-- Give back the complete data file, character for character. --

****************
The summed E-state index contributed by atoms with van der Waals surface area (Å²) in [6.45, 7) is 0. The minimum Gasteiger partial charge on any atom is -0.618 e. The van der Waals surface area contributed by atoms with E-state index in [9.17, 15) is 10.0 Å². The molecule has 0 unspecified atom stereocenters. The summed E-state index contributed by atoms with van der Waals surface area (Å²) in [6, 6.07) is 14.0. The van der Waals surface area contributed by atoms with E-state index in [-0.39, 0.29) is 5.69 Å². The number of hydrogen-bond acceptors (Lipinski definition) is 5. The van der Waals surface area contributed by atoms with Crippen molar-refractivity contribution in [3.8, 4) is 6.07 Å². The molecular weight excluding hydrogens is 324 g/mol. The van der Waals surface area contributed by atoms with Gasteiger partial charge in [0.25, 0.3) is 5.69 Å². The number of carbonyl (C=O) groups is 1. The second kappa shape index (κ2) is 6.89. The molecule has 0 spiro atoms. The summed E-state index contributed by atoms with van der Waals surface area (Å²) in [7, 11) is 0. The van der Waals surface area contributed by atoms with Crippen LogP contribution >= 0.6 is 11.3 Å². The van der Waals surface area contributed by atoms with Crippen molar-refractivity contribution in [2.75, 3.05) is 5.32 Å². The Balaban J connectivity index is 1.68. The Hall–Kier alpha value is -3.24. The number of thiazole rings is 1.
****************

The summed E-state index contributed by atoms with van der Waals surface area (Å²) in [6.45, 7) is 0. The minimum Gasteiger partial charge on any atom is -0.618 e. The van der Waals surface area contributed by atoms with E-state index in [9.17, 15) is 10.0 Å². The molecule has 0 unspecified atom stereocenters. The summed E-state index contributed by atoms with van der Waals surface area (Å²) in [6, 6.07) is 14.0. The van der Waals surface area contributed by atoms with E-state index in [-0.39, 0.29) is 5.69 Å². The number of hydrogen-bond acceptors (Lipinski definition) is 5. The van der Waals surface area contributed by atoms with Crippen molar-refractivity contribution in [3.8, 4) is 6.07 Å². The molecular weight excluding hydrogens is 324 g/mol. The van der Waals surface area contributed by atoms with Gasteiger partial charge in [0.25, 0.3) is 5.69 Å². The number of carbonyl (C=O) groups is 1. The second kappa shape index (κ2) is 6.89. The molecule has 0 spiro atoms. The summed E-state index contributed by atoms with van der Waals surface area (Å²) in [7, 11) is 0. The van der Waals surface area contributed by atoms with Crippen LogP contribution >= 0.6 is 11.3 Å². The van der Waals surface area contributed by atoms with Crippen molar-refractivity contribution in [2.75, 3.05) is 5.32 Å². The Balaban J connectivity index is 1.68. The Hall–Kier alpha value is -3.24. The number of thiazole rings is 1.